Ferrari 360

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The Ferrari 360 is a two-seater sports car built by Ferrari from 1999 to 2005. It succeeded the Ferrari F355 and was replaced by the Ferrari F430. It is a mid-engined, rear wheel drive V8-powered coupe.

Ferrari partnered with Alcoa to produce an entirely new all aluminium space-frame chassis that was 40% stiffer than the F355 which had utilized steel. The design was 28% lighter despite a 10% increase in overall dimensions. Along with a lightweight frame the new Pininfarina body styling deviated from traditions of the previous decade's sharp angles and flip-up headlights. The new V8 engine, common to all versions, utilizes a 3.6 litre capacity, flat plane crankshaft, titanium connecting rods and generates 395 bhp (294 kW, 400 PS). Despite what, on paper, looked like modest gains, in reality, the power-to-weight ratio was significantly improved on over the F355, due to the combination of both a lighter car and more power. According to Ferrari weight was reduced by 60 kg and the 0 to 100 km/h (62 mph) acceleration performance improved from 4.7 to 4.5 seconds. The 360 Modena press car was "ludicrously quick and sounded more like Schumacher's weekend wheels than a street car." But the other cars were different. When Car and Driver tested an F360 it proved heavier and slower than its predecessor five years before. [24] [25] [26]

The first model to be rolled out was the 360 Modena followed later by the 360 Spider and finally as a special edition, the Challenge Stradale, which was the highest-performance road-legal version of the 360 produced by the factory, featuring carbon ceramic brakes (from the Enzo), track tuned suspension, aerodynamic gains, weight reduction, power improvements and revised gearbox software among its track-focused brief. There were 8,800 Modenas and 7,565 Spiders produced worldwide. There were 4,199 built for the US market—1,810 Modenas (coupes) and 2,389 Spiders (convertibles). Of those numbers there were only 469 Modenas and 670 Spiders that were produced with a gated 6-speed manual transmission as opposed to the automated F1 single clutch transmission.

In addition to this were the low-volume factory race cars, all derived from the 360 Modena and for the first time produced as a separate model in their own right (compared to being a retrofit kit in previous incarnations). The first up was the 360 Modena Challenge, used in a one-make series; the factory-built racing cars were prepared by official tuner, Michelotto, who also did the 360 N-GT. The N-GT was a 360 Challenge car evolved even further to compete more seriously in the FIA N-GT racing classes alongside other marques such as Porsche.

A single 360 Barchetta was produced as a special wedding present from Ferrari to former Ferrari president Luca di Montezemolo.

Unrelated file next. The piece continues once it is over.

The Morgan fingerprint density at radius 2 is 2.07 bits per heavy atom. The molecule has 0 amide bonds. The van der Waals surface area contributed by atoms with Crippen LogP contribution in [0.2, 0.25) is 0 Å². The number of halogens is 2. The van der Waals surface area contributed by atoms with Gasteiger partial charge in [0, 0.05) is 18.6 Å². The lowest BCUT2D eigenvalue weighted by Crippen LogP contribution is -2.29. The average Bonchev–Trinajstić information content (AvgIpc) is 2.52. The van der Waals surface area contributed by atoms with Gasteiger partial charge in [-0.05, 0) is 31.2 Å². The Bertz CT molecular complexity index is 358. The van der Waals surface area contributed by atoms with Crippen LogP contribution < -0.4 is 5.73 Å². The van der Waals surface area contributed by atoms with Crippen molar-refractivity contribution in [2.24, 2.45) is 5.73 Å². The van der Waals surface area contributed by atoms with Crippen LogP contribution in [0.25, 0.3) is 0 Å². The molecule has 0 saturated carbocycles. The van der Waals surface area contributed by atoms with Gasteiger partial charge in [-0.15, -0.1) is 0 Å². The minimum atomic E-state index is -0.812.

Road models


The first model of the 360 to be shipped was the Modena, named after the town of Modena, the birthplace of Enzo Ferrari. Its six-speed gearbox is available as a manual, or an F1 electrohydraulic manual. As an experiment twelve 360 Modenas were built with a factory sun roof, 9 were brought into the US Market.

The 360 Modena went into production in 1999 and remained in production until 2005 when it was replaced by the F430. The Modena was followed two years later by the 360 Spider, Ferrari's 20th road-going convertible which at launch overtook sales of the Modena. Other than weight, the Spider's specifications matched those of the Modena almost exactly.

The Challenge Stradale was a later addition to the line-up, the finale model before replacement. It was essentially a lightened, factory tuned version of the Modena with many of the Modena's optional extras becoming standard. Carbon seats, racing exhaust, carbon engine bay, and so on. Famously at the time Ferrari claimed it dropped up to 110 kg over the stock Modena helping to improve its handling. Many other chassis optimizations were carried out too such as stiffer titanium springs (lowering unsprung weight), stiffer bushings and an updated rear anti roll bar (the same anti-roll bar as used on the 430 Scuderia) along with a remapped active suspension computer. Changes also included larger 19" BBS wheels, the use of carbon fiber for the frames of the seats and mirrors, titanium springs which were also 20% stiffer, and Carbon fiber-reinforced Silicon Carbide (C/SiC) ceramic composite disc brakes. A variety of options allowed for further weight reductions, including replacing the leather interior with fabric, removal of the power windows and mirrors, and deletion of the stereo. Lexan side windows were available in Europe only but everywhere else got the Lexan rear cover. It was officially introduced in March 2003 at the Geneva International Motor Show and went into production shortly thereafter. The CS can be compared to Porsche's GT3 RS model in design approach and many magazines have placed them head-to-head in road tests.